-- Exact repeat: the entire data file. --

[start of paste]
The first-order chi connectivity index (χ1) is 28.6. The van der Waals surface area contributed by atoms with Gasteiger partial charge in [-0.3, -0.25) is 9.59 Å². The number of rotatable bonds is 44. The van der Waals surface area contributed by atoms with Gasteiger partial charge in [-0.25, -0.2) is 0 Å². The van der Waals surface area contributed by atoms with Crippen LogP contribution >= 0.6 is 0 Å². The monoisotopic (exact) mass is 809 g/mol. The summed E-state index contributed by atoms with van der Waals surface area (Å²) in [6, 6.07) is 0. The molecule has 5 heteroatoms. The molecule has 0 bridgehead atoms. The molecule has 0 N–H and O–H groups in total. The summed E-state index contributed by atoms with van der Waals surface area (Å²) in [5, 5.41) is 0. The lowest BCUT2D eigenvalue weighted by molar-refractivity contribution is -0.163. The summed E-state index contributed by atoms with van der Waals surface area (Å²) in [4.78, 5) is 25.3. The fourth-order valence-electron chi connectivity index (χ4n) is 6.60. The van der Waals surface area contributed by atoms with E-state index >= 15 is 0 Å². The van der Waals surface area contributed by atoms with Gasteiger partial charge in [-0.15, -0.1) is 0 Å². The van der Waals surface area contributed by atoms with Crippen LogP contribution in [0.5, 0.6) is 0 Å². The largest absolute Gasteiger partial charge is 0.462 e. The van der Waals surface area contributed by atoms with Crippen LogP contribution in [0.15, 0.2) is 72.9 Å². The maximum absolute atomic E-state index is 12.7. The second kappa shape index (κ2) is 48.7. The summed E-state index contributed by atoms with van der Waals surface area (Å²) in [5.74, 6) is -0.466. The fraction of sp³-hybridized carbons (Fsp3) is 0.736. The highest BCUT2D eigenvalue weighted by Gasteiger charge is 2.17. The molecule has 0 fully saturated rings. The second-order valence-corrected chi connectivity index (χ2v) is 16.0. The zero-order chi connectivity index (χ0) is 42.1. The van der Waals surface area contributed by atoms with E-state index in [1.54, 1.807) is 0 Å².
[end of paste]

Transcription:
The first-order chi connectivity index (χ1) is 28.6. The van der Waals surface area contributed by atoms with Gasteiger partial charge in [-0.3, -0.25) is 9.59 Å². The number of rotatable bonds is 44. The van der Waals surface area contributed by atoms with Gasteiger partial charge in [-0.25, -0.2) is 0 Å². The van der Waals surface area contributed by atoms with Crippen LogP contribution >= 0.6 is 0 Å². The monoisotopic (exact) mass is 809 g/mol. The summed E-state index contributed by atoms with van der Waals surface area (Å²) in [6, 6.07) is 0. The molecule has 5 heteroatoms. The molecule has 0 bridgehead atoms. The molecule has 0 N–H and O–H groups in total. The summed E-state index contributed by atoms with van der Waals surface area (Å²) in [5, 5.41) is 0. The lowest BCUT2D eigenvalue weighted by molar-refractivity contribution is -0.163. The summed E-state index contributed by atoms with van der Waals surface area (Å²) in [4.78, 5) is 25.3. The fourth-order valence-electron chi connectivity index (χ4n) is 6.60. The van der Waals surface area contributed by atoms with E-state index >= 15 is 0 Å². The van der Waals surface area contributed by atoms with Gasteiger partial charge in [-0.15, -0.1) is 0 Å². The van der Waals surface area contributed by atoms with Crippen LogP contribution in [0.5, 0.6) is 0 Å². The largest absolute Gasteiger partial charge is 0.462 e. The van der Waals surface area contributed by atoms with Crippen LogP contribution in [0.15, 0.2) is 72.9 Å². The maximum absolute atomic E-state index is 12.7. The second kappa shape index (κ2) is 48.7. The summed E-state index contributed by atoms with van der Waals surface area (Å²) in [5.74, 6) is -0.466. The fraction of sp³-hybridized carbons (Fsp3) is 0.736. The highest BCUT2D eigenvalue weighted by Gasteiger charge is 2.17. The molecule has 0 fully saturated rings. The second-order valence-corrected chi connectivity index (χ2v) is 16.0. The zero-order chi connectivity index (χ0) is 42.1. The van der Waals surface area contributed by atoms with E-state index in [1.54, 1.807) is 0 Å².